Home Sellers Septic Tank surveys and Inspections.
Due to extensive regulation changes, selling a house with a Septic Tank or Sewage Treatment Plant is increasingly complicated. We carry out Home Seller Surveys to manage this risk and to allow you to rest easy. Call us on 0800 3101092 to arrange a survey. Please see below for our fixed-cost solutions.
Septic Tank pre-purchase Survey’s for Home Sellers
Due to the implementation of the General Binding Rules for small sewage discharges in 2015, we have seen a considerable uplift in enquiries from prospective home owners. If you are selling a house with an off-grid drainage system you need to firstly understand the rules and regulations and how they apply to you. Please read the following articles:
What are your legal responsibilities?
Compliance with the General Binding rules is your responsibility. In addition as an operator, you are required to provide the following information to the new owner:
- a description of the treatment system and drainage system
- the location of the main parts of the treatment system, drainage system and discharge point
- details of any changes made to the treatment system and drainage system
- details of how the treatment system and drainage system should be maintained and the maintenance manual, if you have one
- maintenance records.
Why should you pay for the survey and not the prospective purchaser?
If you look outside of your requirements under the General Binding Rules for me the main reason to undertake a survey is about control. Mortgage Companies and Solicitors are increasingly requiring 3rd party verification of compliance before a purchase can be completed. There are several cowboy companies offering this service. Some are even offering free or very low-cost compliance certificates and checks. If your buyer is having a free or low cost compliance check undertaken then it is likely that something will be found to be wrong. I have seen reams of factually incorrect and frankly false survey reports. All of which purport work needs to be undertaken, costing tens of thousands of pounds which does not need to be undertaken. There are a couple of examples below.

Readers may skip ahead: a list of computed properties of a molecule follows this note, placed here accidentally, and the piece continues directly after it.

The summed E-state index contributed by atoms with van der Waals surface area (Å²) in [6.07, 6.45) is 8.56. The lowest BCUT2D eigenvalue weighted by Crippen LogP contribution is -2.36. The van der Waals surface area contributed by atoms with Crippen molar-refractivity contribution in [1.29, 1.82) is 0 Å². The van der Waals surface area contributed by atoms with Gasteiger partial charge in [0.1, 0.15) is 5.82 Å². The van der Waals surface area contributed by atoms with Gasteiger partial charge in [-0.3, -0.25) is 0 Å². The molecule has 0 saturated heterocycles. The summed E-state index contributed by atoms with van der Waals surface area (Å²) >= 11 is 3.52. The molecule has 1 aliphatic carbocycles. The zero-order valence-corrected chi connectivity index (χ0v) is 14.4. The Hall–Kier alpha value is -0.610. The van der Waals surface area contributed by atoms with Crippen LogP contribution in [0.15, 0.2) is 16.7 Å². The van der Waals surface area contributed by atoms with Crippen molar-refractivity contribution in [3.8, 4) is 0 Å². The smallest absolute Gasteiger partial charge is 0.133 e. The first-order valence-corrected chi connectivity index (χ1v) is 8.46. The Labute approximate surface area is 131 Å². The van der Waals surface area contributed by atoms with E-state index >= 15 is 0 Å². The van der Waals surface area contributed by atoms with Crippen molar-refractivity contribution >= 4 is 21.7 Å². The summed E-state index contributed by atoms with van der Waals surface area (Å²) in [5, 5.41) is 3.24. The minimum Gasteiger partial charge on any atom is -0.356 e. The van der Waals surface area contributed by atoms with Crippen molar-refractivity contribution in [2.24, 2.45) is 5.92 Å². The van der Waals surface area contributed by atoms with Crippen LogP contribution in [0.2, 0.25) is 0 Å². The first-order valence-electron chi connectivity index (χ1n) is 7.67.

As a seller if you pay a reputable company to undertake the survey then you will have the information upfront to ensure no issues occur.
How much is a Septic Tank Survey and what is covered by it?
(Please note that an empty of the tank is not included in the below, if this is necessary, due to a serious issue with the system then the cost of this will be an addition, we will not charge for having to re-visit. The objective of this is to save you money by not requiring an unnecessary empty)
How does a Home Buyers Drainage Survey work?
Our primary goal when we arrive to survey and investigate the system is to simply identify how it currently works. We normally start with the tank, is it a Cesspit, a Septic tank or Sewage treatment plant. We will then access the tank to get an idea of its current condition. You can tell a lot about how well a system is working by looking at its working state. Only at this point would we empty the tank, if necessary, to look at the structural integrity of the tank. From here we map and inspect all of the pipework, chambers and outflows before giving a conclusion on the condition of each individual component. Our other core goal is to ascertain where the system is discharging to and how effective this is.